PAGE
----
In an op-ed for EUobserver, Senior Fellow Kristine Berzina, Emerging Technologies Fellow Lindsay Gorman, and Fellow and Program Manager Nad’a Kovalcikova argue that TikTok’s membership in the EU’s Code of Practice on Disinformation risks prematurely legitimizing the platform as a responsible information space actor and providing cover for suspected political censorship. 

In a week of firsts last week, a high-level European Commission communication named China as responsible for targeted influence operations and disinformation campaigns around Covid-19.

In parallel, the most globally successful video sharing platform owned by a Chinese company — TikTok — signed onto the EU’s Code of Practice on Disinformation.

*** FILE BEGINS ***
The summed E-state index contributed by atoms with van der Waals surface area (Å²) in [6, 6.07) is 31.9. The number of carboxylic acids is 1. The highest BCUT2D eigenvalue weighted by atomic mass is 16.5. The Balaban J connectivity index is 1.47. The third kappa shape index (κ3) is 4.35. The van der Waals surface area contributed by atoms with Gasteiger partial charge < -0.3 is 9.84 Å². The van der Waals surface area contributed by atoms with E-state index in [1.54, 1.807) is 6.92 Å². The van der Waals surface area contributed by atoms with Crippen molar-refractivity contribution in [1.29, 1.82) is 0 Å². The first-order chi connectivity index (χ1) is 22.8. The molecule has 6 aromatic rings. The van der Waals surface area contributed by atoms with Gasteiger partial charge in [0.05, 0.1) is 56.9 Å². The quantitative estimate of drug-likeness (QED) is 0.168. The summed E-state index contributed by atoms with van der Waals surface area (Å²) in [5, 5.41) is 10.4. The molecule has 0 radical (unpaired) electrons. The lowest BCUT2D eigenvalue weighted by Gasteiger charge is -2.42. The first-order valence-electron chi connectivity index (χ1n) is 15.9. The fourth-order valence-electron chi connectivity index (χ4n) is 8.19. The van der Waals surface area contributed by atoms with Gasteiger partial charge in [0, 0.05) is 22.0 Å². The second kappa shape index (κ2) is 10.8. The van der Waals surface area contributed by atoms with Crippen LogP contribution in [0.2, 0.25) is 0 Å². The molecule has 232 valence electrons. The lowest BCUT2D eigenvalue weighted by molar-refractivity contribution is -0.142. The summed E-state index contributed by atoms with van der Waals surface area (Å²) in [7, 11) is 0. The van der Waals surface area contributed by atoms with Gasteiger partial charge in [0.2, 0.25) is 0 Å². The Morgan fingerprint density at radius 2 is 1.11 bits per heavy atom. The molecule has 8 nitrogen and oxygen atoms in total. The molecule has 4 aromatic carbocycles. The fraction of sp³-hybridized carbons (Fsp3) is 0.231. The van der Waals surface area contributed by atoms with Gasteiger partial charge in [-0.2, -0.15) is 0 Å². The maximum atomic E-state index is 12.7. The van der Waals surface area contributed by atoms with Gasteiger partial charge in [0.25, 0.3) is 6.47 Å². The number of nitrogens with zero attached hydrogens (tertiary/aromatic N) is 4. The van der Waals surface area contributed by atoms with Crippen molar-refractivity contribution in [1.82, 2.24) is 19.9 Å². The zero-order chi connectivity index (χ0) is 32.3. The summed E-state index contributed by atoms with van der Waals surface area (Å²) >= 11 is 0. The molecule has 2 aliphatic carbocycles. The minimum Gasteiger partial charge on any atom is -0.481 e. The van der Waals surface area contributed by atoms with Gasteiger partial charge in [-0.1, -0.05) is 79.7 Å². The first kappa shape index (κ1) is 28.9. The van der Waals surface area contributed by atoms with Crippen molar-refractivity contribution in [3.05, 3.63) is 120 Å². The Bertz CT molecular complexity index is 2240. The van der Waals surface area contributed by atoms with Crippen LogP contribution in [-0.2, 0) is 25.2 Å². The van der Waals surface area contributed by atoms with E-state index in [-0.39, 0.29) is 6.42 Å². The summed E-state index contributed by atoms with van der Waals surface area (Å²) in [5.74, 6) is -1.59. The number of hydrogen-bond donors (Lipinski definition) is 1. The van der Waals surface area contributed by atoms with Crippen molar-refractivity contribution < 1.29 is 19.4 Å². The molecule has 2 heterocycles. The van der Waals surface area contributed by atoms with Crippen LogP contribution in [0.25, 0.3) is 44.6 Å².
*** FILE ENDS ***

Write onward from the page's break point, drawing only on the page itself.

Last week’s announcements open a new chapter for the European Union’s fight against foreign interference and an opportunity for the EU to wield its newly-strengthened anti-disinformation tools on an emerging platform.

Yet it remains to be seen whether the EU’s disinformation mechanism, which has been criticised in its present form, can handle the unique challenge of overseeing TikTok, whose challenges may prove different from those of the US-based tech companies for which the existing system has been designed.